Use this URL to cite or link to this record in EThOS: http://ethos.bl.uk/OrderDetails.do?uin=uk.bl.ethos.491050
Title: Building community : a sociology of theatre audiences
Author: Hayes, S.
Awarding Body: University of Salford
Current Institution: University of Salford
Date of Award: 2006
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Abstract:
This thesis is an ethnographic study of theatre audiences and the ways in which they experience community. It is positioned within current debates on the mediatization and globalization of society, and the ongoing discussion as to whether social change has an adverse effect on community experience. Methodologically it emphasizes the investigation of audience contexts and collaborative practices among actors and theatregoers and between researcher and respondents. Audiences’ own terminology is considered vital to understanding what community means to them. The thesis examines community experience across the whole trajectory of the theatregoing event, from theatregoers’ backgrounds, through interactions at theatre performances, to discussion outside the auditorium and in their everyday lives. It argues that while theatre audiences conform to the perception that they tend to be middle aged and predominantly female, there are modifications to Bourdieu’s findings that cultural consumption is closely related to social class gradations. In particular, mainstream theatregoers extend across the spectrum of the middle class and their tastes in theatre are eclectic. Similarly, the research finds that there are other ways than through habitus that theatregoers acquire cultural tastes and practices. A close consideration of interactions at theatre performances, and the physical contexts in which they take place, identifies features of interaction and auditoria that encourage or discourage community, and relates them to interaction in everyday life. An investigation of why theatregoers prefer live to mediatized performance, and an examination of changes in audience perception and how much they are shared with others, contribute to an assessment of the transformative power of theatre and of how far face-to-face community is perennial in society.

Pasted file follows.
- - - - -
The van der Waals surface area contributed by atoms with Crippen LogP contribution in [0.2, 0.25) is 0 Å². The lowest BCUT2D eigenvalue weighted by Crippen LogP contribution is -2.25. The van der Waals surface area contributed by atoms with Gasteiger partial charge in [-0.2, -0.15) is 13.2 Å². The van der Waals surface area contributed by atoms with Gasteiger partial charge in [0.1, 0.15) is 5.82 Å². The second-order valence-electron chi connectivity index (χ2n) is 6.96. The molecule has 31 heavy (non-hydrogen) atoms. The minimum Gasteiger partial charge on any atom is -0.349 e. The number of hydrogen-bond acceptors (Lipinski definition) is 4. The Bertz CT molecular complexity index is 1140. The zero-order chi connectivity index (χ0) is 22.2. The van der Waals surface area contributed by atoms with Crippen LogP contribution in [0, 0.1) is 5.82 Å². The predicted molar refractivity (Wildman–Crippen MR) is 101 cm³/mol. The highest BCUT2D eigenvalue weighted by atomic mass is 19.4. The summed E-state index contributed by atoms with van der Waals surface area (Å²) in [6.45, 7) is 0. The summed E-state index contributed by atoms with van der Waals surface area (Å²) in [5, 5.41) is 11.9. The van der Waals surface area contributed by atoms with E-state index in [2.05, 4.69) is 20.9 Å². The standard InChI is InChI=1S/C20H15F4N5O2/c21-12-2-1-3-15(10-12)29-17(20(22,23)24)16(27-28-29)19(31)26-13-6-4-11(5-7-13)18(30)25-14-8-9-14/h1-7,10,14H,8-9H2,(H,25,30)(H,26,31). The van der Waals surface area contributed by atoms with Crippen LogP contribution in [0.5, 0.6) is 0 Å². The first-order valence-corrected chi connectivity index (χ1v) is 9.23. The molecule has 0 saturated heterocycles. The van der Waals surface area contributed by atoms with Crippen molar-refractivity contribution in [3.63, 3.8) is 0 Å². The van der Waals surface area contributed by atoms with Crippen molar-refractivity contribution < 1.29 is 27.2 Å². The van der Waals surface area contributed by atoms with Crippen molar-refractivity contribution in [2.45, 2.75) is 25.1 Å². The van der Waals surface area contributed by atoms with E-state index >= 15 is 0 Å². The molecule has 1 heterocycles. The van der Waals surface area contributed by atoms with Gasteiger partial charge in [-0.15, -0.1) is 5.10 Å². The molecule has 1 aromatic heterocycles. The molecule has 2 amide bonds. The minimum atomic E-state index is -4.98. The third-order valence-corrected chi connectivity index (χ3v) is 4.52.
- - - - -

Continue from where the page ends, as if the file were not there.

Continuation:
Supervisor: Not available Sponsor: Not available
Qualification Name: Thesis (Ph.D.) Qualification Level: Doctoral
EThOS ID: uk.bl.ethos.491050  DOI: Not available
Keywords: N Visual arts (General) For photography, see TR ; HT Communities. Classes. Races
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